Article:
• Specialties include Cancer, Cardiology & Heart Surgery, Diabetes, Gastroenterology & GI SUrgery, Kidney Failure, Neurology & Neurosurgery, Orthopedics, and Pulmonology & Lung Surgery

*The American Nurses Credentialing Center (ANCC) awards Magnet Status to Hospitals that apply and meet certain criteria. This award is also considered as the “gold standard” for excellence in nursing practice and care.

 

Nursing Associations in Washington D.C.

Becoming a member of a nursing association opens a lot of opportunities to your career growth. It gives you the advantages of varied job offers and networking, and a bunch of information and experiences shared between you and your fellow nurses. Through these organizations, learning and professional growth never stop. Listed below are just a few of the nursing organizations that you can find and join once you are in Washington D.C..

District of Columbia Nurses Association “This institution has been a leader in politics and legislature. It focuses on healthcare issues in the state.”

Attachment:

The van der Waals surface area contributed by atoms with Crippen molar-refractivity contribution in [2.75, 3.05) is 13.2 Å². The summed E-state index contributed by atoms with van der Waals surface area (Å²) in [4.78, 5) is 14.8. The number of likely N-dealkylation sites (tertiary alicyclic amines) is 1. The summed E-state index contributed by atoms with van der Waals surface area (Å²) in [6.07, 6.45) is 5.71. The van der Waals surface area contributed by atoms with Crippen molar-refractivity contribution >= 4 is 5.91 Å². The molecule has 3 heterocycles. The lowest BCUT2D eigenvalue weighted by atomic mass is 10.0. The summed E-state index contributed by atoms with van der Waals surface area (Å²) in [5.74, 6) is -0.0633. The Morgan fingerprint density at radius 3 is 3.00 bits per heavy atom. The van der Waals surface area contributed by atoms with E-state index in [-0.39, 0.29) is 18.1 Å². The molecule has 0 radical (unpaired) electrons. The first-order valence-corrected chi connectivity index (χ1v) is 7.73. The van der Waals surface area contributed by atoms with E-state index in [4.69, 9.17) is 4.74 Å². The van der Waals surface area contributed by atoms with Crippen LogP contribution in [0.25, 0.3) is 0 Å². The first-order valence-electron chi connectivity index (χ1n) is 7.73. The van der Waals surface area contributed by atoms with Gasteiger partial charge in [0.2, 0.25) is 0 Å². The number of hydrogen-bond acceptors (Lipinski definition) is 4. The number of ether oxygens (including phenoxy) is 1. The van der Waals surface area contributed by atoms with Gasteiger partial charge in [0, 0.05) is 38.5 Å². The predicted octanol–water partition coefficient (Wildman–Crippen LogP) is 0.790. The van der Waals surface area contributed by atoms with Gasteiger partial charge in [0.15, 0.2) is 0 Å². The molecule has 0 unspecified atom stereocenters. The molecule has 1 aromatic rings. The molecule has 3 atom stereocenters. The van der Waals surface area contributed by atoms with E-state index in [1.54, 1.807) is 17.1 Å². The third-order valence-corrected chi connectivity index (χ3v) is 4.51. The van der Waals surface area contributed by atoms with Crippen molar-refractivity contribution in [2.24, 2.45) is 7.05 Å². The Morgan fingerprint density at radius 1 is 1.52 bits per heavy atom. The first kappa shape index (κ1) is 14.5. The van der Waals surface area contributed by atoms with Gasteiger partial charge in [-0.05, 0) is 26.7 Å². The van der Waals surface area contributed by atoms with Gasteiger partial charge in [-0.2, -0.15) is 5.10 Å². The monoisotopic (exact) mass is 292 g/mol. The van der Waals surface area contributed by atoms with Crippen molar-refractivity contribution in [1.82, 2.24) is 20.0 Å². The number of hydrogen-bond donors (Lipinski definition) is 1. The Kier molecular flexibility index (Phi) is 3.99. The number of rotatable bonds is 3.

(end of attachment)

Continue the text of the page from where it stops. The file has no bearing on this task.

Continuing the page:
Nation League for Nursing “This association is committed to advocating excellence in promoting nurse faculty and leadership.”

Black Nurses Association of the Greater Washington, D.C. Area, Inc. “This group serves as transporter of unity among Black Nurses to make sure that there is continuity of common heritage.”

For more information about the nursing associations, you may visit the comprehensive list of national organizations as well.

 

Contact Details

Washington, D.C. Board of Nursing

Phone: (202) 442-5955

Fax: (202) 442-4795

Email: doh@dc.gov

Website: https://dchealth.dc.gov/bon

899 North Capitol Street, NE

Washington, DC 20002